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“An Essay Concerning Human Understanding”  

John Locke

John Locke (1632–1704), the noted English philosopher, scientist, and political theorist, was one of the leading intellectuals of his age and one of the most influential architects of the ... More

Declaration of Independence  

Thomas Jefferson

Thomas Jefferson was born to a distinguished and wealthy family in Albemarle County, Virginia, in 1743. After attending the College of William and Mary and studying law, he served six years ... More

Declaration of the Rights of Man and of the Citizen  


Like the American Declaration, the Declaration of the Rights of Man and of the Citizen is a stirring statement of Enlightenment principles concerning both the individual’s role in the state ... More

The Declaration of the Rights of Woman  

Olympe de Gouges

Women were not included among the new officeholders of Revolutionary France, nor were they members of the National Assembly, which supposedly represented all members of the country’s Third ... More

Discourse on Method  

René Descartes

René Descartes (1596–1650) is often called the “father of modern philosophy” because his systematic method of radical doubt led to a questioning of all forms of knowledge based on ... More

Federalist NO. 10 (The Union as a Safeguard Against Domestic Faction and Insurrection)  

James Madison

James Madison (1751–1836) was one of Virginia’s leading patriots during the Revolutionary War, was elected fourth president of United States, and led the nation during the War of 1812 with ... More

The General HIstory of New Spain  

Bernardino de Sahagún

The document included here contains descriptions of the monumental and agonizing events of the Spanish conquest of Mexico from the Aztec perspective. It was compiled at the behest and under ... More

The Interesting Narrative of the Life of Olaudah Equiano  

In 1789, Olaudah Equiano published his autobiography, titled The Interesting Narrative of the Life of Olaudah Equiano, or Gustavus Vassa the African, written by himself. The title is most ... More

Letter to the Grand Duchess Christina de’ Medici  

Galileo Galilei

This famous letter is often cited as an early sign of Galileo’s inevitable conflict with church authorities over the Copernican system of planetary motion—and the theory’s theological, as ... More

Notes On The State of Virginia  

Thomas Jefferson

In 1781, while recovering from a fall from his horse, Thomas Jefferson (1743–1826) penned his Notes on the State of Virginia, a wide-ranging critical assessment of conditions in his home ... More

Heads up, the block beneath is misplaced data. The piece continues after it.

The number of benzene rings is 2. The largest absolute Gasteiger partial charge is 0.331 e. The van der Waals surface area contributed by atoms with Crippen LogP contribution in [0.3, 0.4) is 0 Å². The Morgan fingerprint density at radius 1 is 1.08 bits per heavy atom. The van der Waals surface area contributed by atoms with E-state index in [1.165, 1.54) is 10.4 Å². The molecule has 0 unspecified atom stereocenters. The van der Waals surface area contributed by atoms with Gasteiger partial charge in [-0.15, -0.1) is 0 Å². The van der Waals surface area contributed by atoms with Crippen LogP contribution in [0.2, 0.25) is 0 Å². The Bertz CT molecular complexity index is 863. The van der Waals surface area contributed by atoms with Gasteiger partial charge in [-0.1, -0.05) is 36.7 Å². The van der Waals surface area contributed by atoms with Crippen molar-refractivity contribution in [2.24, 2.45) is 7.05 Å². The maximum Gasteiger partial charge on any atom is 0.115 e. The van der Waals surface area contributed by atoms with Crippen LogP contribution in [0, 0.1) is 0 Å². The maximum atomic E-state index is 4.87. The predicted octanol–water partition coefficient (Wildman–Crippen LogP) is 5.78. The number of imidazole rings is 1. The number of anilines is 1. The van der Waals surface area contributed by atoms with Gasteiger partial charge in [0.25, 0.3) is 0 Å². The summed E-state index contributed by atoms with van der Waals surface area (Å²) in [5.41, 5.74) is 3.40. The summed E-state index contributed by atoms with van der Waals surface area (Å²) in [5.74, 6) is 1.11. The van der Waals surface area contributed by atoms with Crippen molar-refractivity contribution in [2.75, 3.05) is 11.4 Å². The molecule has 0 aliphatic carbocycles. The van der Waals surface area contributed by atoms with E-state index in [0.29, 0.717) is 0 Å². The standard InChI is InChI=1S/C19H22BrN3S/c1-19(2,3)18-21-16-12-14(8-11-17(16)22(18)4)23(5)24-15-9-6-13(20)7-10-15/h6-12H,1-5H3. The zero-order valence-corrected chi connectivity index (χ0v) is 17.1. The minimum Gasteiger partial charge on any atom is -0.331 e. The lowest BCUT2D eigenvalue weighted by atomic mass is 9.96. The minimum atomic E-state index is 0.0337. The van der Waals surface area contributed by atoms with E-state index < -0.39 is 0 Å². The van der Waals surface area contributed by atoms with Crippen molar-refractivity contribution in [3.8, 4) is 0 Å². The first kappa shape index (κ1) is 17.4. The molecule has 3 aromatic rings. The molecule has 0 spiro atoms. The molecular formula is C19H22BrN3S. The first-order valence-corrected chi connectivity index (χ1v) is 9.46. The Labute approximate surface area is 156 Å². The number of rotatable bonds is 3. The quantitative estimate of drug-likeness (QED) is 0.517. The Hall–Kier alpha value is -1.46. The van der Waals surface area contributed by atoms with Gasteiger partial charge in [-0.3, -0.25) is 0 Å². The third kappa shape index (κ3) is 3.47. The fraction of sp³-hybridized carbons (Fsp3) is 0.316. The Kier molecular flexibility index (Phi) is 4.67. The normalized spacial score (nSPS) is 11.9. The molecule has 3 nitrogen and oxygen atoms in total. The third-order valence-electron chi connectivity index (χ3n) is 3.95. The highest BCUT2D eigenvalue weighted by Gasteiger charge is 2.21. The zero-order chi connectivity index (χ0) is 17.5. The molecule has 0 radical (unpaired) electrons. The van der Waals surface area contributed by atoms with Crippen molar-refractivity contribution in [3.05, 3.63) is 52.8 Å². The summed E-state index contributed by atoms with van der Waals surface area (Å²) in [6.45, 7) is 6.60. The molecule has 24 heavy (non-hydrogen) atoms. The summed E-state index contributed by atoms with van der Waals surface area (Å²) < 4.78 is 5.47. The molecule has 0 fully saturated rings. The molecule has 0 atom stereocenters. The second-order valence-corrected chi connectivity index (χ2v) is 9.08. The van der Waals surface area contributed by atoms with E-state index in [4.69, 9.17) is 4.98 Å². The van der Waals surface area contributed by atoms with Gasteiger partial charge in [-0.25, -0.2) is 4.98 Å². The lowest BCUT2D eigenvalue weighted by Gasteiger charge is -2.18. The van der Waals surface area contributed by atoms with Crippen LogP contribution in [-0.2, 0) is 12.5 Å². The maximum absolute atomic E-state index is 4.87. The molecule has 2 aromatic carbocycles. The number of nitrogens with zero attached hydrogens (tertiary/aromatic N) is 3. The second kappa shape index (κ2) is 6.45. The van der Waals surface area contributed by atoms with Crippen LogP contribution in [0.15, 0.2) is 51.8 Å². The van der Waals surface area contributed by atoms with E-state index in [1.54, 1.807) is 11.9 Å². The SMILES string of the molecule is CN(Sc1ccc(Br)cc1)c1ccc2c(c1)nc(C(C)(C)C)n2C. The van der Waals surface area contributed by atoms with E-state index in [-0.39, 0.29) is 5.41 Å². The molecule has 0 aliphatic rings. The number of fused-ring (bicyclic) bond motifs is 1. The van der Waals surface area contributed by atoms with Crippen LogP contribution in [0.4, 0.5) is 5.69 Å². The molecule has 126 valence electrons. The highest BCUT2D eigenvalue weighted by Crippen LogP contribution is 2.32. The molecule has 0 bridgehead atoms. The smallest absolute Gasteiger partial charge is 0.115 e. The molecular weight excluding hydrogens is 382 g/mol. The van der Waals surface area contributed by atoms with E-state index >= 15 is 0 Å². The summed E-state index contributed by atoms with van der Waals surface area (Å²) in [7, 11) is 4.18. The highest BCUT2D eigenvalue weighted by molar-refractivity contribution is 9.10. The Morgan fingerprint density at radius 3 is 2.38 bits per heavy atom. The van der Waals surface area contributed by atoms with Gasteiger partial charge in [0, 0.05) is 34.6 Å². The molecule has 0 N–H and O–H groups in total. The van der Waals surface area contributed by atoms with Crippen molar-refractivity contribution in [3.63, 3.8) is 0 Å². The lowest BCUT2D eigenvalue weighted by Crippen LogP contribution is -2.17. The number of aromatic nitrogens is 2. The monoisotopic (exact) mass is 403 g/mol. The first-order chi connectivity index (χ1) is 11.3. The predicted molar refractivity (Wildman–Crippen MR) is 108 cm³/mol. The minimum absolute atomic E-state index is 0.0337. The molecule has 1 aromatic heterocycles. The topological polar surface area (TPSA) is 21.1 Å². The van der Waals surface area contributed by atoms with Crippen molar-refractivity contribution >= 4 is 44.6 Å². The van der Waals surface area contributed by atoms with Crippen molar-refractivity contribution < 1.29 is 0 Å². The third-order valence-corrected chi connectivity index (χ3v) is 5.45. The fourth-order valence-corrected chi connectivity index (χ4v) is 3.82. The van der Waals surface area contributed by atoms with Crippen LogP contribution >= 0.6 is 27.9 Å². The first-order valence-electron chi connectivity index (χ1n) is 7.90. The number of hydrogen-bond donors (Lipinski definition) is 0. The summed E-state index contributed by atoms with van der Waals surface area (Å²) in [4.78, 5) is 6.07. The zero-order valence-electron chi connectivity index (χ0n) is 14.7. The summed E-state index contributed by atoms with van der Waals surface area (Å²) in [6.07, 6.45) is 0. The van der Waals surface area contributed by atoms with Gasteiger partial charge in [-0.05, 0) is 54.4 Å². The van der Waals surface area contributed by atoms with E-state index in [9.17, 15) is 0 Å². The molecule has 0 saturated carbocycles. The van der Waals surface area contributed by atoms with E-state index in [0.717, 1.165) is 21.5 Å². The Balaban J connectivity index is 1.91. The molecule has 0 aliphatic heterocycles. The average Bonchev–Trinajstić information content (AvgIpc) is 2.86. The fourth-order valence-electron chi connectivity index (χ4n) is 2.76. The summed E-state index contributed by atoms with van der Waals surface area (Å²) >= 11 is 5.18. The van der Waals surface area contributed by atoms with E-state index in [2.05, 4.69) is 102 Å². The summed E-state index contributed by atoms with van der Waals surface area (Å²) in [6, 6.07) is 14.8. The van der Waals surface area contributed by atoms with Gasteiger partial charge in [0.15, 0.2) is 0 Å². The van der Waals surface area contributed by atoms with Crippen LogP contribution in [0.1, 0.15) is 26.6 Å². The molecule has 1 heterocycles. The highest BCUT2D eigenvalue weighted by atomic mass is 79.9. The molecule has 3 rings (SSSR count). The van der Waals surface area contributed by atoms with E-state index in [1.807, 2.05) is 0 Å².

Reflections on the Revolution in France  

Edmund Burke

Born in Dublin to a Protestant father and a Catholic mother, Edmund Burke (1729–1797) struggled to build a political career in Georgian England. Having established a reputation for ... More

Rights of Man  

Thomas Paine

As a young man in England, Thomas Paine worked a series of low-paying, menial jobs, from most of which he was quickly fired, being perceived as an uncooperative “troublemaker.” In 1774, at ... More

The Slaving Voyage of the Albion-Frigate  

Jacques Barbot

Jacques Barbot (also known as James Barbot) was born around 1650 to a Protestant family in Saint-Martin on the Ile de Re, near the French seaport of La Rochelle. Little is known about his ... More

Speeches and Letters on the Haitian Revolution  

Toussaint L’Ouverture

Toussaint L’Ouverture was the founder of the second independent nation in the New World and the leader of the most successful slave revolt in Western history. He was born on a plantation in ... More

“The Jamaica Letter”  

Simón Bolívar

Simón Bolívar (1783–1830), the eventual liberator of northern South America from Spanish control, was born in Venezuela but profoundly influenced by the culture of peninsular Spain and the ... More

“The Moral and Political Principles of Domestic Policy”  

Maximilien Robespierre

Maximilien Robespierre (1758–1794), known to his contemporaries as “the Incorruptible,” remains one of the most controversial figures of the French Revolution. To his enemies, he was viewed ... More

“Torture,” from the Philosophical Dictionary  


Voltaire (the pen name of François-Marie Arouet) epitomized the Enlightenment. His Dictionnaire philosophique (Philosophical Dictionary), the first edition of which appeared in 1764, ... More